Robinhood Markets Inc. filed for an initial public offering, disclosing it became profitable last year only to have its losses jump in the first quarter, in one of the most high-profile upcoming listings of the year.
The company, which pitches its trading platform to novice investors, listed the size of the offering as $100 million, a placeholder that will change when it sets terms for the share sale. Thursday’s registration statement follows Robinhood’s announcement in March that it had filed confidentially to go public.
Robinhood said it generated net income of $7.45 million on net revenue of $959 million in 2020, compared with a loss of $107 million on $278 million the previous year, according to the filing.
The company’s revenue surged during the first quarter, exceeding $522 million compared with $128 million for the same period last year, according to the filing. Its losses rose astronomically, though, from $53 million for the three months ended March 31, 2019, to $1.44 billion in the most recent quarter. That loss was primarily attributable to a fair value adjustment to convertible notes and warrant liability, the company said in the filing.
Cryptocurrency trading on Robinhood was booming in the first quarter, with 17% of its total revenue involving transactions related to it.
Robinhood’s potential valuation will be more clear when it discloses the number of shares it plans to sell and the proposed price range for them. Bloomberg Intelligence analyst David Ritter has said the company could be worth as much as $40 billion.
Robinhood’s appeal caught on during the coronavirus pandemic as homebound young people turned to online trading to pass the time and make money. Its monthly active users have more than doubled in the past year, with 17.7 million as of the first quarter, up from 8.6 million in the same period last year.
That increased popularity has led to scrutiny from politicians and regulators, who are focused on the so-called gamification of trading and the company’s role at the center of the meme-stock frenzy.
Robinhood also had to raise billions of dollars from its backers, in the height of a volatile late January frenzy over “meme stocks,” like GameStop Corp., that became popular on Reddit forums and trading apps.
The Financial Industry Regulatory Authority imposed a nearly $70 million fine on Robinhood on Wednesday, a record for the watchdog. Finra alleged Robinhood misled its customers about margin trading, and lapsed in its oversight of technology and approvals for options traders. Robinhood neither admitted nor denied the claims.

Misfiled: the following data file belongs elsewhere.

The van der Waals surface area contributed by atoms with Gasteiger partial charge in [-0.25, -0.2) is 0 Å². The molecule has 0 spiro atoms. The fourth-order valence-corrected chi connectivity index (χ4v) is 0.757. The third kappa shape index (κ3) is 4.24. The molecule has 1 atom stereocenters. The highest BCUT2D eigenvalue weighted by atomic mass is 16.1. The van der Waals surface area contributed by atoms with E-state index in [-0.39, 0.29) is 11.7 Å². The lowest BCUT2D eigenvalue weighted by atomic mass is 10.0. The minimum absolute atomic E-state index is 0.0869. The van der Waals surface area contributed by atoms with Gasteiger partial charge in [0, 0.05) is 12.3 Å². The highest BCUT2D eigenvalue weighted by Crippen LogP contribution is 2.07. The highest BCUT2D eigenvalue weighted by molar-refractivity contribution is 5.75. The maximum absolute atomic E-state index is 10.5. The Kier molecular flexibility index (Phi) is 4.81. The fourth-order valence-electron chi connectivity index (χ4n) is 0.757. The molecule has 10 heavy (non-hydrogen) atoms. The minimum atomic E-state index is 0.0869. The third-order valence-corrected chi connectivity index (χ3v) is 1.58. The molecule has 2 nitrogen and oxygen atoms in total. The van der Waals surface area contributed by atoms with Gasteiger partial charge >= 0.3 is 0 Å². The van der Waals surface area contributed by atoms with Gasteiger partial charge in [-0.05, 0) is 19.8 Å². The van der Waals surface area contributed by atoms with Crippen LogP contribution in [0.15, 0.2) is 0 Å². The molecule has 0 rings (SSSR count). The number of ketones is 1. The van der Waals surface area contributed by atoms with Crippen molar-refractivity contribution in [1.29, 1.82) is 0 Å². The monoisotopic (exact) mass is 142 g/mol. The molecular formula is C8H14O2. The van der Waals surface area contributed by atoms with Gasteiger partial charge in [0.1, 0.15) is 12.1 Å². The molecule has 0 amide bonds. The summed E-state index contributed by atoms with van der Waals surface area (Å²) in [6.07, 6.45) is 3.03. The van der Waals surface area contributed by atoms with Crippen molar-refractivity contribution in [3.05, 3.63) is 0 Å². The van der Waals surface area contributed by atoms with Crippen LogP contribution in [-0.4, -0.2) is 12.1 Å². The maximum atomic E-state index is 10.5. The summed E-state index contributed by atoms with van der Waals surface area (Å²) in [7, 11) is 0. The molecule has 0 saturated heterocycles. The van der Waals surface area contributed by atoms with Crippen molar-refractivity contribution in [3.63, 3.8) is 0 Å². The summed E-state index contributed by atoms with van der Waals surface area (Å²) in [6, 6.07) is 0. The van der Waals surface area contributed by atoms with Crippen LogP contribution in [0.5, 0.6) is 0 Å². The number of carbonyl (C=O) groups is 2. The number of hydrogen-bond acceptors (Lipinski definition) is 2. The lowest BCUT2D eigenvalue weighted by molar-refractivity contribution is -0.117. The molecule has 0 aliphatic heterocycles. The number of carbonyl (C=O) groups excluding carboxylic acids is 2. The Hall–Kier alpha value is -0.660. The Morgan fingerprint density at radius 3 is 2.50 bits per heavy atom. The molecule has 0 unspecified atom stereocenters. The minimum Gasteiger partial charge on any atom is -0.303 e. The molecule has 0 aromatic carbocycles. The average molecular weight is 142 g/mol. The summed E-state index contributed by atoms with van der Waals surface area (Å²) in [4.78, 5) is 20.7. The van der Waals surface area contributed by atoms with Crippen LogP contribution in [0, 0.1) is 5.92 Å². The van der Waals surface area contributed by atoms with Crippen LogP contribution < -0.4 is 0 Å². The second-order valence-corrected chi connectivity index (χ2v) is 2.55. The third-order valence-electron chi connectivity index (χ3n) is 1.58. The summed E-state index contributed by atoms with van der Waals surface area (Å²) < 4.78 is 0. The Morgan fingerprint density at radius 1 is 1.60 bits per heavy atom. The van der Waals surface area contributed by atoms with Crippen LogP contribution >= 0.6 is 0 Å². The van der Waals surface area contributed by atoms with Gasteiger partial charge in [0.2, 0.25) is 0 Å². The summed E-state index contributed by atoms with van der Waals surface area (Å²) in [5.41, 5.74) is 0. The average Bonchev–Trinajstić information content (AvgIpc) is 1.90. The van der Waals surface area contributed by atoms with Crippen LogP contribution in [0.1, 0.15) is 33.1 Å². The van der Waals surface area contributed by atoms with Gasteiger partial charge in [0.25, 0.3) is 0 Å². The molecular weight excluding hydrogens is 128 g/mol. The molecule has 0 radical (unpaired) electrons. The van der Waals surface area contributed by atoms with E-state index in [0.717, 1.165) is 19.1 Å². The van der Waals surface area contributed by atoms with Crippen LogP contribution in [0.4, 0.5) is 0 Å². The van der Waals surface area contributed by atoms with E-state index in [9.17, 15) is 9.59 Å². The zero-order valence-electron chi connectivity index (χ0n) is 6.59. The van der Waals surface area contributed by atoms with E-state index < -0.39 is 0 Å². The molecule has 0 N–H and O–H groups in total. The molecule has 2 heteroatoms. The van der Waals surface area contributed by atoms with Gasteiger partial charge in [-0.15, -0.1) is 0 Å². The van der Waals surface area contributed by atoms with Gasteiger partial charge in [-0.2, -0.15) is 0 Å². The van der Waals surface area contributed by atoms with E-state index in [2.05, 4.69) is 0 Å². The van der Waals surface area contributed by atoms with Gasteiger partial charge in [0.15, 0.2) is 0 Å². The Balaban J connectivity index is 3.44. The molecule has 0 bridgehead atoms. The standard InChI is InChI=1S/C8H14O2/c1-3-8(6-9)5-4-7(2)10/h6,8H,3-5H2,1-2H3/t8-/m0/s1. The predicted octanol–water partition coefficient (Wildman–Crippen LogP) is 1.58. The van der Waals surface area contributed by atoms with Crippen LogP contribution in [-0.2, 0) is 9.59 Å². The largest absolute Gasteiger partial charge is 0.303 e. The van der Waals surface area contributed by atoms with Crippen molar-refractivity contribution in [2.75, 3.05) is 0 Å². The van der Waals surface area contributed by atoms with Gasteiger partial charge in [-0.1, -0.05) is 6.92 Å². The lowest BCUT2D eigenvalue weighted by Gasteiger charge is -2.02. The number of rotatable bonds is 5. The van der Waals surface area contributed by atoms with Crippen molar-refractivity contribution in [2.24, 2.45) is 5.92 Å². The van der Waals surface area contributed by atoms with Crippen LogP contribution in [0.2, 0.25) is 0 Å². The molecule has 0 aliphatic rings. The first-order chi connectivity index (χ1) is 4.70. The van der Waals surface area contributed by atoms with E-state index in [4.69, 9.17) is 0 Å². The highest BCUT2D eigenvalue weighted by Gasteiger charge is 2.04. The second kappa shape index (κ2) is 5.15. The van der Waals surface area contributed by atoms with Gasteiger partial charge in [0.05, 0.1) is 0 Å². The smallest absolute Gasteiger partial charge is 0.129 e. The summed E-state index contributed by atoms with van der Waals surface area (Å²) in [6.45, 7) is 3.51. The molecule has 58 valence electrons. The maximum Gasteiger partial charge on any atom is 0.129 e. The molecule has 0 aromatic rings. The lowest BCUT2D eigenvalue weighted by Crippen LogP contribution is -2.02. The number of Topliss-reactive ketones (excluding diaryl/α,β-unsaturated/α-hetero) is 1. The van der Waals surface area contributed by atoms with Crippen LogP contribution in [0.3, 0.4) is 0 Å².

Robinhood declares in its filing that its mission is to “democratize finance for all.”
Robinhood was founded by two Stanford alumni Baiju Bhatt and Vlad Tenev who met at the university. Both are sons of immigrants and raised in rural parts of the U.S.
“The next generation of investors is younger and more diverse than ever before, and finance is now as culturally relevant as music and the arts,” Tenev and Bhatt said in a letter to investors.
The company warns in its filings, though, that “unfavorable publicity has in the past adversely affected, and could in the future adversely affect, our reputation.”
The Menlo Park, California-based company said in the filing it will reserve 20% to 35% of its Class A shares for its customers.
The company will have two other classes of stock, with Class B shares carrying 10 votes each and Class C shares with no voting rights. All of the Class B shares will be held by executives and directors of the company after IPO, according to the filing.
Robinhood’s top shareholders are venture firms DST Global, Index Ventures, New Enterprise Associates and Ribbit Capital. Each group owns more than 5% of Robinhood stock leading into the offering.
The listing gives 2021’s IPO market another boost. So far companies, including blank-check firms, have raised more than $200 billion on U.S. exchanges, the busiest year on record, according to data compiled by Bloomberg. Consumer-facing companies such as Warby Parker Inc., Sweetgreen Inc. and Allbirds Inc. are expected to make their public debuts later this year, Bloomberg News has reported.
Robinhood said in June that new directors would be joining its board including Jon Rubinstein, who helped create the iPod for Apple Inc. and is a director at Amazon.com Inc., Robert Zoellick, the former president of the World Bank and PricewaterhouseCoopers partner Paula Loop.
The company’s credit lines include a $600 million revolver from banks including JPMorgan Chase Co., Goldman Sachs Group Inc. and Morgan Stanley, according to data compiled by Bloomberg.
Robinhood’s offering is being led by Goldman Sachs and JPMorgan. Its shares are expected to trade on the Nasdaq Stock Market under the symbol HOOD.